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Calls to ‘strip' Home Office of Windrush compensation administration

A report from a global human rights organisation has revealed victims of the Windrush scandal are still being subjected to long waits and subject to being underpaid for their compensation claims. From left, Windrush campaigners Michael Anthony Braithwaite, Janet Mckay-Williams, Auckland Elwaldo Romeo, Glenda Caesar, Patrick Vernon and Dr Wanda Wyporska pose for photograph as they hand in a letter to Downing Street, in London, Thursday April, 6, 2023. (Kin Cheung, AP)
Cormac Pearson, PA

A report from a global human rights organisation said the administration of the Windrush compensation scandal should be “stripped” from the Home Office and given to an independent body.

The report from Human Rights Watch revealed victims are still being subjected to long waits and their claims are underpaid.

The Home Office told the BBC it was “committed to righting the wrongs of Windrush”.

It said it had paid or offered more than £68 million in compensation and it was committed to making sure something like Windrush will never be repeated.

The HMT Empire Windrush first docked in England 75 years ago, bringing legal immigrant workers from the Caribbean to help fill post-war labour shortages.

Five years ago it was revealed thousands of immigrants had been incorrectly classed as illegal.

People affected by the scandal arrived to the UK between 1948 and 1971, when immigration laws changed in the UK.

Those who were incorrectly classed as illegal immigrants, who were also from countries outside the Caribbean, struggled to find work, housing, access healthcare and in some cases people who had lived their whole lives in the UK were deported.

Human Rights Watch said victims should be granted legal aid for compensation applications and that there was an unreasonable burden of truth placed on the victims.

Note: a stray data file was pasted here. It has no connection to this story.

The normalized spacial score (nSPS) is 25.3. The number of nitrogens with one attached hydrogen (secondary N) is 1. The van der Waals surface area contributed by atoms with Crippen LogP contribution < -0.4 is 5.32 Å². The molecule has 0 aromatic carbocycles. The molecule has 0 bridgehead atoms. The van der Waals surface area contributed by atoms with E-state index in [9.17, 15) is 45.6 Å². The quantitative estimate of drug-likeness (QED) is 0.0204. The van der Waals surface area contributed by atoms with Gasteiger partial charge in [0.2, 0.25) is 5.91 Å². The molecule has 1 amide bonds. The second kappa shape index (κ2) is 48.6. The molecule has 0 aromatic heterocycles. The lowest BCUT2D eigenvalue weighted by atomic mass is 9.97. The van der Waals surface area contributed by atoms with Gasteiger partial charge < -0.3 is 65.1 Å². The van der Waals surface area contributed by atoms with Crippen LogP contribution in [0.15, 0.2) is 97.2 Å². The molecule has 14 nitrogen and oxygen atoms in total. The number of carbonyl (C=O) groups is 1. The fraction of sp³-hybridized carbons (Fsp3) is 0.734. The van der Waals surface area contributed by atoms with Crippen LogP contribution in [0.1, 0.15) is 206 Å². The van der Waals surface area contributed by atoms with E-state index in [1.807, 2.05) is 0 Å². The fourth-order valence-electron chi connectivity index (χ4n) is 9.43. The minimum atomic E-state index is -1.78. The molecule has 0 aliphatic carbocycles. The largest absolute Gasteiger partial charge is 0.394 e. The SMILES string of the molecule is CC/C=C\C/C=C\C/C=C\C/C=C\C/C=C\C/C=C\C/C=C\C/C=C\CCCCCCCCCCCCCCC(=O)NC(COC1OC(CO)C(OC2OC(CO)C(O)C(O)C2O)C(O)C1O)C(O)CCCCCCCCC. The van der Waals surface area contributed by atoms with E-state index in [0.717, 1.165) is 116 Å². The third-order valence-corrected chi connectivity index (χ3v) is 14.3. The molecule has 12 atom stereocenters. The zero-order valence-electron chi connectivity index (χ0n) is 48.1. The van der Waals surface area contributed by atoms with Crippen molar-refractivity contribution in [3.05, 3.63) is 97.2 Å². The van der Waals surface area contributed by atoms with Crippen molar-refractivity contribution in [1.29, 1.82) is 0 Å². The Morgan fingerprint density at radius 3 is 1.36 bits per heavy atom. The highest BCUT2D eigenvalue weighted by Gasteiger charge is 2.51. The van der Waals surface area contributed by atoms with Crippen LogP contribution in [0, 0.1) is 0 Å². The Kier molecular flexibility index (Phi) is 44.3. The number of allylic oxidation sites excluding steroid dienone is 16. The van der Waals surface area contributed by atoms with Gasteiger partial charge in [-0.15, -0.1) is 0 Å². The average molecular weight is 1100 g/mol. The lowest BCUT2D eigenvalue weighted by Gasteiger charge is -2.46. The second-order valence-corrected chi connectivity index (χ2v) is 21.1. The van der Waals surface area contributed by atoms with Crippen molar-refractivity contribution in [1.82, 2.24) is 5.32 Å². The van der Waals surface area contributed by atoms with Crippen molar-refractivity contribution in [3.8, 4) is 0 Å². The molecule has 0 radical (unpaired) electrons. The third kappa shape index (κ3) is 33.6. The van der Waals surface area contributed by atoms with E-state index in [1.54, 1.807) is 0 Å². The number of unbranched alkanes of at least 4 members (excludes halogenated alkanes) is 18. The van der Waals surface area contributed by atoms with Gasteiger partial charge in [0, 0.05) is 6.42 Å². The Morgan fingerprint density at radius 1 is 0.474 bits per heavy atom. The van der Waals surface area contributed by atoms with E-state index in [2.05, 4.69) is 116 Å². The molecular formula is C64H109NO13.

The Black Equity Organisation echoed calls from Human Rights Watch, with chief executive Dr Wanda Wyporska saying the Home Office “must be stripped of the administration of the compensation scheme”.

Dr Wyporska said: “The report confirms the worst fears of the Windrush victims and survivors, that the institutional prejudice, ignorance, carelessness and inhumanity that drove the scandal, would resurface if the Home Office were allowed to manage the compensation scheme, and sadly, that has proven to be the case.

“The Department has created a process that is so bureaucratic and complicated, that some Windrush victims have died before they could successfully complete it.”

The report also said victims do not feel they would get a fair hearing at the Home Office as it is the agency responsible for the scandal.

“To add insult to unimaginable injury, surviving claimants have been prevented from getting the legal aid they urgently need to help complete the process and begin to rebuild their lives,” Dr Wyporska added.

“We are calling for an independent body focussed on the needs of victims to be appointed and Windrush survivors must be able to access legal aid.

“It is unforgiveable that the horrific damage done to the Windrush generation is being compounded by the gross mismanagement of the scheme created to help them.”

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